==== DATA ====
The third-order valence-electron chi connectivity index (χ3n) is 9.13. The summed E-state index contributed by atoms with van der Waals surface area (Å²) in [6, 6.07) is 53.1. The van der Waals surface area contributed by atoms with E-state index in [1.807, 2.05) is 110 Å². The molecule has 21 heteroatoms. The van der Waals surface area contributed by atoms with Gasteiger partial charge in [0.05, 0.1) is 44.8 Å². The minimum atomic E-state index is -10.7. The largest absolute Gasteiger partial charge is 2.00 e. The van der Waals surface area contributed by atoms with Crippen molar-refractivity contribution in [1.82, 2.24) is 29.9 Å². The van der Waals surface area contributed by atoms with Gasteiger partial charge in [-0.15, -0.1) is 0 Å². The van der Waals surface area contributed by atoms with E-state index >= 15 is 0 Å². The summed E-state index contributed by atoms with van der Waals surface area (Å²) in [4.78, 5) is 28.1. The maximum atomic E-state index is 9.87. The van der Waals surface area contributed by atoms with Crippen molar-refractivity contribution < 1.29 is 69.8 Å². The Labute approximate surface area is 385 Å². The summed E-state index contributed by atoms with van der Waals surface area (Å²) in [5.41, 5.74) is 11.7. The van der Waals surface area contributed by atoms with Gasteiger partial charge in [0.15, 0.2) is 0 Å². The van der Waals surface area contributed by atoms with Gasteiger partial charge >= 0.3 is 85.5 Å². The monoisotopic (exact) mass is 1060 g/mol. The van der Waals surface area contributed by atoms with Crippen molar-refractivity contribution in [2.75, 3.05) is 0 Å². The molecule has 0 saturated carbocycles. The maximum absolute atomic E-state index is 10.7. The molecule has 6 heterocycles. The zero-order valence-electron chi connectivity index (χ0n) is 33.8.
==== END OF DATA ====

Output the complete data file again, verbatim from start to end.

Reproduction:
The third-order valence-electron chi connectivity index (χ3n) is 9.13. The summed E-state index contributed by atoms with van der Waals surface area (Å²) in [6, 6.07) is 53.1. The van der Waals surface area contributed by atoms with E-state index in [1.807, 2.05) is 110 Å². The molecule has 21 heteroatoms. The van der Waals surface area contributed by atoms with Gasteiger partial charge in [0.05, 0.1) is 44.8 Å². The minimum atomic E-state index is -10.7. The largest absolute Gasteiger partial charge is 2.00 e. The van der Waals surface area contributed by atoms with Crippen molar-refractivity contribution in [1.82, 2.24) is 29.9 Å². The van der Waals surface area contributed by atoms with Gasteiger partial charge in [-0.15, -0.1) is 0 Å². The van der Waals surface area contributed by atoms with E-state index >= 15 is 0 Å². The summed E-state index contributed by atoms with van der Waals surface area (Å²) in [4.78, 5) is 28.1. The maximum atomic E-state index is 9.87. The van der Waals surface area contributed by atoms with Crippen molar-refractivity contribution < 1.29 is 69.8 Å². The Labute approximate surface area is 385 Å². The summed E-state index contributed by atoms with van der Waals surface area (Å²) in [5.41, 5.74) is 11.7. The van der Waals surface area contributed by atoms with Gasteiger partial charge in [0.15, 0.2) is 0 Å². The van der Waals surface area contributed by atoms with Gasteiger partial charge >= 0.3 is 85.5 Å². The monoisotopic (exact) mass is 1060 g/mol. The van der Waals surface area contributed by atoms with Crippen molar-refractivity contribution in [2.75, 3.05) is 0 Å². The molecule has 0 saturated carbocycles. The maximum absolute atomic E-state index is 10.7. The molecule has 6 heterocycles. The zero-order valence-electron chi connectivity index (χ0n) is 33.8.